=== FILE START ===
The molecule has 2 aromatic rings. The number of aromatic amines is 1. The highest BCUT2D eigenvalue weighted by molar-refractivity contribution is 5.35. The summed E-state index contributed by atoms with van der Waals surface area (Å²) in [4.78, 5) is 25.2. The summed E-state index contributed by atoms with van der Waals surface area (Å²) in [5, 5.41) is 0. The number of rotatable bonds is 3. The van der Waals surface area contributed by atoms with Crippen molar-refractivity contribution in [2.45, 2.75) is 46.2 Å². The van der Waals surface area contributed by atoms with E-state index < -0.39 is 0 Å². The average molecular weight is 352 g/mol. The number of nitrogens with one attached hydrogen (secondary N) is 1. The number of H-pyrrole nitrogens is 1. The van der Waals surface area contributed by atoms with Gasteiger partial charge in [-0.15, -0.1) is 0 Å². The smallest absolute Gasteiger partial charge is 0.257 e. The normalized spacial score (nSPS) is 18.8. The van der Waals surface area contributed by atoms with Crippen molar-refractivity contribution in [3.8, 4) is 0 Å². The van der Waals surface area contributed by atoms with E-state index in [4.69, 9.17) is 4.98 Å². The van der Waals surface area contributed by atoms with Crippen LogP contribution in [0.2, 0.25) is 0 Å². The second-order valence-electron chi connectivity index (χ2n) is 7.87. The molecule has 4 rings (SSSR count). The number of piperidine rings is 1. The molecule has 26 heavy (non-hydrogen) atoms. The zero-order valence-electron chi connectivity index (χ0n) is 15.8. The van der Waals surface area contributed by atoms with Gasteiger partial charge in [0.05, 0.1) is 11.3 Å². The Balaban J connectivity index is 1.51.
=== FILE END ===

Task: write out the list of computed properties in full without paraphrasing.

The molecule has 2 aromatic rings. The number of aromatic amines is 1. The highest BCUT2D eigenvalue weighted by molar-refractivity contribution is 5.35. The summed E-state index contributed by atoms with van der Waals surface area (Å²) in [4.78, 5) is 25.2. The summed E-state index contributed by atoms with van der Waals surface area (Å²) in [5, 5.41) is 0. The number of rotatable bonds is 3. The van der Waals surface area contributed by atoms with Crippen molar-refractivity contribution in [2.45, 2.75) is 46.2 Å². The van der Waals surface area contributed by atoms with E-state index < -0.39 is 0 Å². The average molecular weight is 352 g/mol. The number of nitrogens with one attached hydrogen (secondary N) is 1. The number of H-pyrrole nitrogens is 1. The van der Waals surface area contributed by atoms with Gasteiger partial charge in [-0.15, -0.1) is 0 Å². The smallest absolute Gasteiger partial charge is 0.257 e. The normalized spacial score (nSPS) is 18.8. The van der Waals surface area contributed by atoms with Crippen molar-refractivity contribution in [3.8, 4) is 0 Å². The van der Waals surface area contributed by atoms with E-state index in [4.69, 9.17) is 4.98 Å². The van der Waals surface area contributed by atoms with Crippen LogP contribution in [0.2, 0.25) is 0 Å². The second-order valence-electron chi connectivity index (χ2n) is 7.87. The molecule has 4 rings (SSSR count). The number of piperidine rings is 1. The molecule has 26 heavy (non-hydrogen) atoms. The zero-order valence-electron chi connectivity index (χ0n) is 15.8. The van der Waals surface area contributed by atoms with Gasteiger partial charge in [0.05, 0.1) is 11.3 Å². The Balaban J connectivity index is 1.51.